Reactive Polydimethylsiloxanes

Introduction to Reactive Polydimethylsiloxanes (Silicones)

Polydimethylsiloxanes Chemical Structure
Figure 1: Chemical Structure of Polydimethylsiloxanes

Reactive polydimethylsiloxanes, or RPDMS (Reactive Silicones), are a new class of silicone polymers with distinct characteristics that are gaining increasing fame in a wide range of industrial applications. PDMSs have interesting properties including low surface energy, biocompatibility, high thermal and oxidative stability as well as good water resistance. RPDMS are more versatile and functional than typical polydimethylsiloxanes (PDMS) since they go through multiple chemical reactions instead of just one.

Explaining the PDMS Functional Groups

Reactive Silicones are characterized by the presence of functional groups that enable chemical reactivity. Common reactive groups include vinyl, epoxy, amino, and hydrosilane functionalities. Other functional groups such a amino, hydroxy, and methacryloxy are also known for their properties as raw materials. These three functional groups, available through our Reactive Silicones portfolio, have specific compatibility with various materials (Figure 2).

Reactive Silicone Functional Groups with compatibility to different materials
Figure 2. Reactive Silicone Functional Groups with compatibility to different materials

The simultaneous presence of pendant organic groups attached to an inorganic backbone gives silicones their unique combination of physical, chemical, and mechanical properties. The low surface tension of liquid PDMS results from a combination of the properties of organic side groups (reactive) combined with the inorganic backbone (siloxane chains).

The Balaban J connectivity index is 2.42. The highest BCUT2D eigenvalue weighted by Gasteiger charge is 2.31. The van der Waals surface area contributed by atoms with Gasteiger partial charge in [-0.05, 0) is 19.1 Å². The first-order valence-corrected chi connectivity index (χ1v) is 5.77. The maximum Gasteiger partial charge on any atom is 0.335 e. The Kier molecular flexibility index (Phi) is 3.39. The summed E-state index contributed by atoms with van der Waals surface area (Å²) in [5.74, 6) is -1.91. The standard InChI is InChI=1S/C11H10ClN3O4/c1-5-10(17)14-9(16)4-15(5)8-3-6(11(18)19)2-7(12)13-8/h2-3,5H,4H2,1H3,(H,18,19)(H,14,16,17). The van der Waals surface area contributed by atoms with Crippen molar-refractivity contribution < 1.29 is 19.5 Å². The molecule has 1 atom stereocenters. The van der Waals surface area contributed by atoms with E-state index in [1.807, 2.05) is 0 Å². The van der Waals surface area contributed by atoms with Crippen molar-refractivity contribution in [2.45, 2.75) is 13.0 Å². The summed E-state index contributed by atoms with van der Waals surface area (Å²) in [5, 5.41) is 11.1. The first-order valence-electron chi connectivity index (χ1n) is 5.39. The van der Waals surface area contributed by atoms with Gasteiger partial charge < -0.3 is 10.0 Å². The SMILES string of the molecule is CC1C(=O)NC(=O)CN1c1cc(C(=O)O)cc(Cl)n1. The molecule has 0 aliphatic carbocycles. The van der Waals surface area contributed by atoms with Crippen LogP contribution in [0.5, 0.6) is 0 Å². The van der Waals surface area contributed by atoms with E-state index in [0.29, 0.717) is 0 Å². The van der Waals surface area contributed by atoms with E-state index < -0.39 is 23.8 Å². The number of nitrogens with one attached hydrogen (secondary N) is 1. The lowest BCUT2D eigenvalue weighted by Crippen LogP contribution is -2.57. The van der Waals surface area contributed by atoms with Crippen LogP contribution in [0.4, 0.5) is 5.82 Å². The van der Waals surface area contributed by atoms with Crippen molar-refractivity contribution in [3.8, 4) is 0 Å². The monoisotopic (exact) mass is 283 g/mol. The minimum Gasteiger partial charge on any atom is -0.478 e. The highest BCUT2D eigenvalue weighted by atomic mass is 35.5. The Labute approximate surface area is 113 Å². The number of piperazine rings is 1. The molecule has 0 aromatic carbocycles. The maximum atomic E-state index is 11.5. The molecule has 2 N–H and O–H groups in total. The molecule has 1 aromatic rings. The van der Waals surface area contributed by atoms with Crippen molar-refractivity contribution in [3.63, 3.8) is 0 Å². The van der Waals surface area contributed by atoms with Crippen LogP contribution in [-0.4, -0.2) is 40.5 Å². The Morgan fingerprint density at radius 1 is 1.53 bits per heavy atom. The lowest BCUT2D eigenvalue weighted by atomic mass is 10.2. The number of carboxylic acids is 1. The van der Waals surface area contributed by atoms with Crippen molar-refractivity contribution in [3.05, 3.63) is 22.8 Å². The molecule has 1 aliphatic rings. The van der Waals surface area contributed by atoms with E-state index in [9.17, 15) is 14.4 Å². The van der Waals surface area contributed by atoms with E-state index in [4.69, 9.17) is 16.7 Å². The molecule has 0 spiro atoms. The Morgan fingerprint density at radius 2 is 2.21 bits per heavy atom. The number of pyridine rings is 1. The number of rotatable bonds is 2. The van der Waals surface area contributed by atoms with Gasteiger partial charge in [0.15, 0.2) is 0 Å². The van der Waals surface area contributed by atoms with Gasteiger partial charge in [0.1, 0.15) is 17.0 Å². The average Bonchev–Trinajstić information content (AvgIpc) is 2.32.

The methyl groups are able to closely pack at the surface due to their low intermolecular forces and the large Si-O-Si bond angle as seen in Figure 3A & 3B. The low critical surface tension of wetting of PDMS readily explains one of the most common features of silicone polymers: their excellent low adhesion which prevents most materials from strongly adhering to them. Conversely, their low surface tension means that they can wet almost all surfaces, thus fulfilling the first requirement of any adhesive system.

Another interesting consequence of the properties of the siloxane bond, is the value of n in the common linear trimethylsiloxy-endblocked-PDMS, (M-DIl-M) which can vary from zero to tens of thousands giving a range of viscosity from 0.65 to 2,500,000 centipoise to the polymeric material. This relationship between viscosity and polymer chain length allows PDMS polymers to vary in form from ‘water-like’ fluids to a flowable gum which helps with filler dispersion, while retaining the same chemical character. The length of the polymer chain is directly proportional to its molecular weight. The FM Bi & Mono terminal series of JNC’s Reactive Silicones offer a variety of polymer length chains, ranging from a molecular weight (MW) of 1000 up to 15000, to cater to the needs of any application that needs viscosity adjustment.

Chemically Reactive Functional Silicones